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Problems with HFD's new radios raise concerns

HOUSTON – Problems with the Houston Fire Department's new radio system are causing concern among the rank and file.

The death of five firefighters in 2013 was attributed in part to problems with the radios they were carrying.

In July, HFD rolled out a new radio system using Motorola APX 6000 handheld radios, but on July 28, firefighters at fire stations #31 and #26 discovered their voice transmissions were unreadable when they tried to communicate with them using microphones in their new face masks.

When they tried to use them, they quickly discovered it sounded like they were underwater.

The department sent out an alert to all stations the same day, ordering, “Until the issue can be corrected all members are to immediately discontinue using the lapel microphones and in-mask communication devices.”

Houston Professional Firefighters Association President Marty Lancton said the issues raise concerns about the entire system.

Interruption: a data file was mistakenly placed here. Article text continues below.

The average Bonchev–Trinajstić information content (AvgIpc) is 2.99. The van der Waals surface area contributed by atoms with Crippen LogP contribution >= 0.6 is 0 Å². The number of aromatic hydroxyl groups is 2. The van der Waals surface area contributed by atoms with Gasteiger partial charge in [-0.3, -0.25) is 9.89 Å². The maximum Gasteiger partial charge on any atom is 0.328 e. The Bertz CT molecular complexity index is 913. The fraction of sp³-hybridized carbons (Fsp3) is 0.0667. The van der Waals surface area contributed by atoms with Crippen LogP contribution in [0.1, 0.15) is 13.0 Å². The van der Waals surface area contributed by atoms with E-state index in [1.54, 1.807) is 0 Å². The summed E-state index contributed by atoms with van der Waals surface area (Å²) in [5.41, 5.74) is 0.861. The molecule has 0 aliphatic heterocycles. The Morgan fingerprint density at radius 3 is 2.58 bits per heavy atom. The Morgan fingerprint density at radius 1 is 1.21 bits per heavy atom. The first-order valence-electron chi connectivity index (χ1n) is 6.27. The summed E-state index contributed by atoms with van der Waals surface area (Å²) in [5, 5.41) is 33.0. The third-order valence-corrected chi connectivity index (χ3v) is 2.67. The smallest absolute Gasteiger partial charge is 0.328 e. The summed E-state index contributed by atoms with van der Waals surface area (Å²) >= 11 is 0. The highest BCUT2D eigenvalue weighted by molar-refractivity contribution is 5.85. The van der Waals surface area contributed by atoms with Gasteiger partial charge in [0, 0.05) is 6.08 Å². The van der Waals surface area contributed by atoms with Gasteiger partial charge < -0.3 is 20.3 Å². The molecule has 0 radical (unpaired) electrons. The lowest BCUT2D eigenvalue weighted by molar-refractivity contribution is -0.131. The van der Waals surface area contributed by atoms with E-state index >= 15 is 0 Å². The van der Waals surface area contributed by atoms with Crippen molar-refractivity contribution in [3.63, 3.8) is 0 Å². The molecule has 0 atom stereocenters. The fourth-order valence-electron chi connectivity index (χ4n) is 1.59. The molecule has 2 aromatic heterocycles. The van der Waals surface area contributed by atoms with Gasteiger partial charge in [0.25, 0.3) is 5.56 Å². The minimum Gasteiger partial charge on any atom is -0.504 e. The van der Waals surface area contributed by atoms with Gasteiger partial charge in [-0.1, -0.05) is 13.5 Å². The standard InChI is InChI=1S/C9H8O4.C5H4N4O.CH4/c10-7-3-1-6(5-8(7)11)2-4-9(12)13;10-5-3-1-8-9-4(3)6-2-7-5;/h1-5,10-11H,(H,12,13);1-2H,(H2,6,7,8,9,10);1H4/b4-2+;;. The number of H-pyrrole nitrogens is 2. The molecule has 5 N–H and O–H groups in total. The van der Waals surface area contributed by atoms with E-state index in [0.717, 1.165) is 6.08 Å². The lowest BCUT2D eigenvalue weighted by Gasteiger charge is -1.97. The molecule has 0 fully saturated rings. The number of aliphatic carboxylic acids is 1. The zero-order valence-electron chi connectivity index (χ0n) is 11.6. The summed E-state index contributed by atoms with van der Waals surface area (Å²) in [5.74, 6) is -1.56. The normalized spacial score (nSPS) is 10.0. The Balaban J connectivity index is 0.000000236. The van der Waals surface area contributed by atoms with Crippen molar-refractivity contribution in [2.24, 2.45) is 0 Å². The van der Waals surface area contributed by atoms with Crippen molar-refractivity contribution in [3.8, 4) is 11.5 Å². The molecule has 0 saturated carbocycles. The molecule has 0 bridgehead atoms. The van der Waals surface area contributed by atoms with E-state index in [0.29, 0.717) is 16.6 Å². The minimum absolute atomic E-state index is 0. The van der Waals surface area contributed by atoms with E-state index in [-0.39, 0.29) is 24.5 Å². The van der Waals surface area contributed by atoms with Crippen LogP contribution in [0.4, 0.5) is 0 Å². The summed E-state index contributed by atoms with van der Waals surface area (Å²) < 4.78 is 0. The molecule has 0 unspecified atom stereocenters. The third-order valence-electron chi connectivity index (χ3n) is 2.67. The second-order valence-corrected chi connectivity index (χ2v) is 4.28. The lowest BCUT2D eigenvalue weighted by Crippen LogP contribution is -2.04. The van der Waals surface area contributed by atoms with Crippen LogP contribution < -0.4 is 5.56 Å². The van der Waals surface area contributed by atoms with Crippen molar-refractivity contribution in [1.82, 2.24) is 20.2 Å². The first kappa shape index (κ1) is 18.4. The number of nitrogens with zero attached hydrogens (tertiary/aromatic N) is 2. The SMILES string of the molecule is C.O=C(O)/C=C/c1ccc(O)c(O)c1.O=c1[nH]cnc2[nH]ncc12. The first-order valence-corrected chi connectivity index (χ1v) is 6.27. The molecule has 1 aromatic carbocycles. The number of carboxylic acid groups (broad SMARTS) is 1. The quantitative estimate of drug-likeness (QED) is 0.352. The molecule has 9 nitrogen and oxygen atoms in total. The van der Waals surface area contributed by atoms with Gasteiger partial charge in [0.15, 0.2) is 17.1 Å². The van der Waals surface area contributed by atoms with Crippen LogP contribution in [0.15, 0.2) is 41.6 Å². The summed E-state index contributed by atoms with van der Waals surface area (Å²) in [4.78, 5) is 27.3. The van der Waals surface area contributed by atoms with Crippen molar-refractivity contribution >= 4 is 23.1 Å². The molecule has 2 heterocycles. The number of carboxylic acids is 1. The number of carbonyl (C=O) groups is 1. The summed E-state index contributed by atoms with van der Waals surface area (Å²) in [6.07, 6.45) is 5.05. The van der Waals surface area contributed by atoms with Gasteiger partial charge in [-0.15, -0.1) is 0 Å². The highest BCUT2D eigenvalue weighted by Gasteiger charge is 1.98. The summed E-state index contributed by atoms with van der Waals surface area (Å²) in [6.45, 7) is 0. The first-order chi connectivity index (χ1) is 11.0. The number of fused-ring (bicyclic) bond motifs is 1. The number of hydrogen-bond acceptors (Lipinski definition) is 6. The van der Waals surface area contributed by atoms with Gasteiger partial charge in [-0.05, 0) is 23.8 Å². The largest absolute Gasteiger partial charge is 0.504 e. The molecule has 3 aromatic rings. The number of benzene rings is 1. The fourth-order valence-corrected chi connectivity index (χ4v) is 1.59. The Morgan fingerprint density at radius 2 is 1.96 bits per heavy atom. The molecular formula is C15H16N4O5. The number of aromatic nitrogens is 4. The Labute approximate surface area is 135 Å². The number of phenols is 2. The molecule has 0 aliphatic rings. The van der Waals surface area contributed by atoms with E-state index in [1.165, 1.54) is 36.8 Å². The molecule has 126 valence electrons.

“If this is the new system and new radio being implemented, we do not want a repeat of losing one of our firefighters (because) of radio issues. We have lost too many of our brothers and sisters,” Lancton said.

Memories are still fresh of the department’s worst day when, on May 31, 2013, five firefighters died in the Southwest Inn fire. Their deaths were attributed in part to communication failures.

“A radio must work propertly and if a call from (a) citizen or firefighter does not work, it can have devestating consequences,” Lancton said.

Assistant Fire Chief Rodney West said the department believes the new radios themselves are sound, but that accessories like the in-mask microphones and lapel mikes used with them aren’t working correctly. West said they involve new technology and says the department is working with the vendors, Motorola and 3M Scott Safety, to sort out the problems.

The department began testing radio components at four fire stations on Thursday and will continue until problems are resolved with all of the components in use.